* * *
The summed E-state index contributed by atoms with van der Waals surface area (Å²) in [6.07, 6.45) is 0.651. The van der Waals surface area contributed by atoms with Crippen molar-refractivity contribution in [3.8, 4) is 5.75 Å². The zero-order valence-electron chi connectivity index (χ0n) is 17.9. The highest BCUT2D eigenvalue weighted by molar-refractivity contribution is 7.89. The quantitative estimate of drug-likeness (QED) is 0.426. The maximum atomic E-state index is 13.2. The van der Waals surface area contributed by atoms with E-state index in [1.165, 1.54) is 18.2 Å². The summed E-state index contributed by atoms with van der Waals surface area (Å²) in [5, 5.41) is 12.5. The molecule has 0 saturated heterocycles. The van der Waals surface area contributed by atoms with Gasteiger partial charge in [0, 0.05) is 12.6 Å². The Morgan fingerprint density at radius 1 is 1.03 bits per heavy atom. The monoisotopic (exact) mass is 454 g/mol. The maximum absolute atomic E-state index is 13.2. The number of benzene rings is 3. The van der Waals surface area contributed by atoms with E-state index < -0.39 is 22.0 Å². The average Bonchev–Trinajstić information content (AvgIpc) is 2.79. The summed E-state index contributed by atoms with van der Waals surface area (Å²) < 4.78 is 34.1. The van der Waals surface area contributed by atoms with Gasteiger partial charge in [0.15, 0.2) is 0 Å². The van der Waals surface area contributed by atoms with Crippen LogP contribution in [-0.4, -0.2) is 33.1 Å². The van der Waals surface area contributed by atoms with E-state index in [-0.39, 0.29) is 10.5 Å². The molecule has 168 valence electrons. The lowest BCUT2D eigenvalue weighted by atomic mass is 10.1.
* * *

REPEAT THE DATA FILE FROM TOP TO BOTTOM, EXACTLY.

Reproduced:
The summed E-state index contributed by atoms with van der Waals surface area (Å²) in [6.07, 6.45) is 0.651. The van der Waals surface area contributed by atoms with Crippen molar-refractivity contribution in [3.8, 4) is 5.75 Å². The zero-order valence-electron chi connectivity index (χ0n) is 17.9. The highest BCUT2D eigenvalue weighted by molar-refractivity contribution is 7.89. The quantitative estimate of drug-likeness (QED) is 0.426. The maximum atomic E-state index is 13.2. The van der Waals surface area contributed by atoms with E-state index in [1.165, 1.54) is 18.2 Å². The summed E-state index contributed by atoms with van der Waals surface area (Å²) in [5, 5.41) is 12.5. The molecule has 0 saturated heterocycles. The van der Waals surface area contributed by atoms with Gasteiger partial charge in [0, 0.05) is 12.6 Å². The Morgan fingerprint density at radius 1 is 1.03 bits per heavy atom. The monoisotopic (exact) mass is 454 g/mol. The maximum absolute atomic E-state index is 13.2. The number of benzene rings is 3. The van der Waals surface area contributed by atoms with E-state index < -0.39 is 22.0 Å². The average Bonchev–Trinajstić information content (AvgIpc) is 2.79. The summed E-state index contributed by atoms with van der Waals surface area (Å²) < 4.78 is 34.1. The van der Waals surface area contributed by atoms with Gasteiger partial charge in [0.15, 0.2) is 0 Å². The van der Waals surface area contributed by atoms with Crippen LogP contribution in [-0.4, -0.2) is 33.1 Å². The van der Waals surface area contributed by atoms with E-state index in [-0.39, 0.29) is 10.5 Å². The molecule has 168 valence electrons. The lowest BCUT2D eigenvalue weighted by atomic mass is 10.1.